The eye-watering sums of money involved in football at the highest level exposes why the people who run the sport seldom occupy our world and have little idea of life’s priorities.
For instance, did Lionel make a right Messi of his departure from Barcelona? Instead of shedding crocodile tears at having to leave the club he’d been at since he was a 13-year-old, the world’s top footballer missed an opportunity.
Barca revealed they could no longer afford his salary of £59 million a year, which seemingly proved hard to accept for an athlete already worth around £300m, give or take a million or two. It also underlined how badly run the club was by people prepared to jeopardise its existence.
Messi seems to have forgotten that the Catalonian club paid for the costly treatment he needed as a youngster
Barcelona’s wage bill represented 95% of its income; bonkers economics and a win-at-all-costs approach by the men in their boardroom. But Messi seems to have forgotten that the Catalonian club paid for the costly treatment he needed as a youngster to help him overcome his growth hormone deficiency, setting him on the path of a stellar career and the untold riches it brought.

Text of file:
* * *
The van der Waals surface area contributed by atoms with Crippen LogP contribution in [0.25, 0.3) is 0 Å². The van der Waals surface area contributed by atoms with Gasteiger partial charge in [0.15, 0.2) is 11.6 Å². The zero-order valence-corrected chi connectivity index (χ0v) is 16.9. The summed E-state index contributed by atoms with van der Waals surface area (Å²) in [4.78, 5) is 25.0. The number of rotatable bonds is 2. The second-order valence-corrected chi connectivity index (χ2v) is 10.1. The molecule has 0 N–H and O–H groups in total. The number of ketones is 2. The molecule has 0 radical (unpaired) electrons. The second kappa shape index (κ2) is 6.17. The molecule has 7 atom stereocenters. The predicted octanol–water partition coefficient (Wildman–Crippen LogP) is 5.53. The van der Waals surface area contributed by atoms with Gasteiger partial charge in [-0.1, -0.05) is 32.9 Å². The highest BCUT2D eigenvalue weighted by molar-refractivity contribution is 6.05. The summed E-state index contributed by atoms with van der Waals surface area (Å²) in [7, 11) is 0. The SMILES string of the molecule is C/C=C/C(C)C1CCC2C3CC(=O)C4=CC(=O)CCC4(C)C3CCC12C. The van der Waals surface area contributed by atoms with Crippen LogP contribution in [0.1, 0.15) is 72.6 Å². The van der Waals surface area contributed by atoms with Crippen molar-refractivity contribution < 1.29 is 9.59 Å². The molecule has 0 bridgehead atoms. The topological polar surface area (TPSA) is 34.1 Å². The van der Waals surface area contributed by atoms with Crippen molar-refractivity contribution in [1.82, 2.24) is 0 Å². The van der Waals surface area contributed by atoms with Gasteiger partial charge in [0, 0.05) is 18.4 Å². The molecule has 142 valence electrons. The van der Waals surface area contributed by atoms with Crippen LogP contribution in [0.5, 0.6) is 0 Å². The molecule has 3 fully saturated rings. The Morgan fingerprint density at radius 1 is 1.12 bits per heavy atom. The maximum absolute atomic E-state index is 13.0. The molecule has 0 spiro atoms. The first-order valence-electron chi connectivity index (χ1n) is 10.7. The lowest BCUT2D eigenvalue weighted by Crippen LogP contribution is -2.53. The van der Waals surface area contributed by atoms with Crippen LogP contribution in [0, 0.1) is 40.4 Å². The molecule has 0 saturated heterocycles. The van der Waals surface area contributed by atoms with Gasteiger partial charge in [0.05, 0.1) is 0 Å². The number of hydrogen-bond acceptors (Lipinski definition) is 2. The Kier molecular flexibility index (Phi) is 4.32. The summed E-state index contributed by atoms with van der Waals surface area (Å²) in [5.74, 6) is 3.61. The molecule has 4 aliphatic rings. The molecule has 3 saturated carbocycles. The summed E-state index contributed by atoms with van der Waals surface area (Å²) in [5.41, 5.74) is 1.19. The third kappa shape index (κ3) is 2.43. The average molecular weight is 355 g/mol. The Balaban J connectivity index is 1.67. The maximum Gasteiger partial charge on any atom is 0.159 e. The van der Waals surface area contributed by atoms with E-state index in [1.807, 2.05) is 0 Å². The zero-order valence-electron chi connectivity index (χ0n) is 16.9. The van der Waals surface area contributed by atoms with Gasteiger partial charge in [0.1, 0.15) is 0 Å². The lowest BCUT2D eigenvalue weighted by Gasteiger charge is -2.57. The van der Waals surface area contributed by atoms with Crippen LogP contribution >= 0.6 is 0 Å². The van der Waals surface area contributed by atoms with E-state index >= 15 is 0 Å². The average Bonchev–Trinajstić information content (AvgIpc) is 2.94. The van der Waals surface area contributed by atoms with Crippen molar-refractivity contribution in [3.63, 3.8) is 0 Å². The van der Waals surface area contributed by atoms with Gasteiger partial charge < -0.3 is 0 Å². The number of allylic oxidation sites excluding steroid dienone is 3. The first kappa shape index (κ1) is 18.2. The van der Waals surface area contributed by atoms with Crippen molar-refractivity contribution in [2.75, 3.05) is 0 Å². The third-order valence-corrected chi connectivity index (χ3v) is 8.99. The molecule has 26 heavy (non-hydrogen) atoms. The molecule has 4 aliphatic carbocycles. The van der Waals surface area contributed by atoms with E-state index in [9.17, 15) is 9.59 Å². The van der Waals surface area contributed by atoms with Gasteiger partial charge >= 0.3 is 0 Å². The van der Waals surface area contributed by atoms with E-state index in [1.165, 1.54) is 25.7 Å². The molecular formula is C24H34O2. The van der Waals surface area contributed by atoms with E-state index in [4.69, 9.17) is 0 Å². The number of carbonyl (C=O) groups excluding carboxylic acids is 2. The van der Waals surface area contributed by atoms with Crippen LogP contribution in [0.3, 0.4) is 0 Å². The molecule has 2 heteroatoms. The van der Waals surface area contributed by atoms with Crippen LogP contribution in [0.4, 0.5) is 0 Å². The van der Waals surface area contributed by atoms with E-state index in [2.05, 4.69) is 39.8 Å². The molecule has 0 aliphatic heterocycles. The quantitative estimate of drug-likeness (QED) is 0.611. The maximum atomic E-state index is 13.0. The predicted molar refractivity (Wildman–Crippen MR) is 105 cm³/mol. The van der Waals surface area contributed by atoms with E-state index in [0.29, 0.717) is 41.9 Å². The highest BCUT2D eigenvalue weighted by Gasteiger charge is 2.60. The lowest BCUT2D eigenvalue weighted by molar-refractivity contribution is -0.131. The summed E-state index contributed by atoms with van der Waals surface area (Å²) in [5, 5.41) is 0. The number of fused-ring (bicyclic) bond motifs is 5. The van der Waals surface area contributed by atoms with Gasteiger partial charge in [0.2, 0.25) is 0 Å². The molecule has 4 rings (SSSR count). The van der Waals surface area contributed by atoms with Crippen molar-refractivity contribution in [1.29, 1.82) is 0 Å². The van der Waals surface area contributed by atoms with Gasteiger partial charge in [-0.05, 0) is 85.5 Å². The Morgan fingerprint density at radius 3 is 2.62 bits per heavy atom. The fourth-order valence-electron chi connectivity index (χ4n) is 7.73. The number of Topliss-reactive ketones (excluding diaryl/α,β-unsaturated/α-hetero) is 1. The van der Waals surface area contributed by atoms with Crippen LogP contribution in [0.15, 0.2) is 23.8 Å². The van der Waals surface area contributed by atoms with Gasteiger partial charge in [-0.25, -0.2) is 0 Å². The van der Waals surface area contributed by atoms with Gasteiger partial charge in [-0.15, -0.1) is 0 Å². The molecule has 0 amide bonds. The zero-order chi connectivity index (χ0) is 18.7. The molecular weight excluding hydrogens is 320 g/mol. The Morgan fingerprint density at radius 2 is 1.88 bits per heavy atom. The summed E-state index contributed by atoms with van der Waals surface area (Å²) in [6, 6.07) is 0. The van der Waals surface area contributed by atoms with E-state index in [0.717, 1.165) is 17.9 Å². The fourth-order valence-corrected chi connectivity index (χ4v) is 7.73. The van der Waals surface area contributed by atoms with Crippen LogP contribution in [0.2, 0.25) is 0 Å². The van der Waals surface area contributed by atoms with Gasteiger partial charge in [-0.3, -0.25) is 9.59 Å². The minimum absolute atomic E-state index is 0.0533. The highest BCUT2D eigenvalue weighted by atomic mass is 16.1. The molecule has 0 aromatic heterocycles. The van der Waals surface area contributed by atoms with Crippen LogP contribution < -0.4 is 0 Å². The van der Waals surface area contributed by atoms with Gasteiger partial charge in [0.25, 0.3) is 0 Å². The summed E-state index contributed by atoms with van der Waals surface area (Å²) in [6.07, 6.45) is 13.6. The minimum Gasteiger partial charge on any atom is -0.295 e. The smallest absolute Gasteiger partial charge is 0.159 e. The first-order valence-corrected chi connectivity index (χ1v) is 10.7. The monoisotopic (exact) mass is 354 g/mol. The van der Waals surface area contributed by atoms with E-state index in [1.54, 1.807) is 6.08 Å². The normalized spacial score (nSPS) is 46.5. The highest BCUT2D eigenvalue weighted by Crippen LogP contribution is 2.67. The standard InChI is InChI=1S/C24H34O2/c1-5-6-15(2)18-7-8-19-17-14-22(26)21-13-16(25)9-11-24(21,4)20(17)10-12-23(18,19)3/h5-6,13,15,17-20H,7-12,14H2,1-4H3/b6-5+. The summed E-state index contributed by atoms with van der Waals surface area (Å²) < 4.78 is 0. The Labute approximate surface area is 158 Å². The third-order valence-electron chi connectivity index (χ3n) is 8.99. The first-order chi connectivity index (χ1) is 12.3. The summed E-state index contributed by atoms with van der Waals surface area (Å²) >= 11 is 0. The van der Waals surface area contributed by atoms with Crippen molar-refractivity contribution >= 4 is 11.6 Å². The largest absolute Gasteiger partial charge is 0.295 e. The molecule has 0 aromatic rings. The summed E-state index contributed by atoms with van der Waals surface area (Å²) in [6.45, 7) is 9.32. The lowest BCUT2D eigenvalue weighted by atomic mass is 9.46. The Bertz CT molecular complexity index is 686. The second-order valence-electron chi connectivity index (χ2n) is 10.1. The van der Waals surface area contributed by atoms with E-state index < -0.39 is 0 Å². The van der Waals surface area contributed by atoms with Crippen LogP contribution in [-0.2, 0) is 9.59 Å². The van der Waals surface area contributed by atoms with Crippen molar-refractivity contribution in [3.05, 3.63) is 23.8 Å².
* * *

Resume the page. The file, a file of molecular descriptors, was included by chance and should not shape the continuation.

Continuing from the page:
So, despite having helped Barcelona to countless trophies and titles, it might have been a piece of inspired thinking had he told them: “Let me help you out of your financial trouble; I’ll play this season free of charge.”
Will Messi’s reputation be tarnished?
Can you imagine what Barca’s fans would have made of that? There would have been calls for his beatification. Sponsors, who fork out millions of euros every year to have him endorse their products, would have rushed to extend their association with him. And, of course, a value could never have been put on the outpouring of affection from the supporters for the footballer and his largesse.
Now, Lionel Messi, the son of a factory worker and a cleaner from Rosaria, central Argentina, has found a new paymaster – Paris Saint-Germain – with a £25m signing-on fee and £25m a year for the next 24 months.
Will it have tarnished his reputation among those who cheered him on at the Nou Camp and whose support over the years helped pay his salary there? Or will they simply appreciate how tough it would be, even for a man worth hundreds of millions of pounds, to turn his back on a deal worth £75m?
As Messi wept at his farewell press conference, he may have thought about how Barcelona’s financial intervention halted his growth deficiency all those years ago. It did not, however, stunt the growth of his bank balance.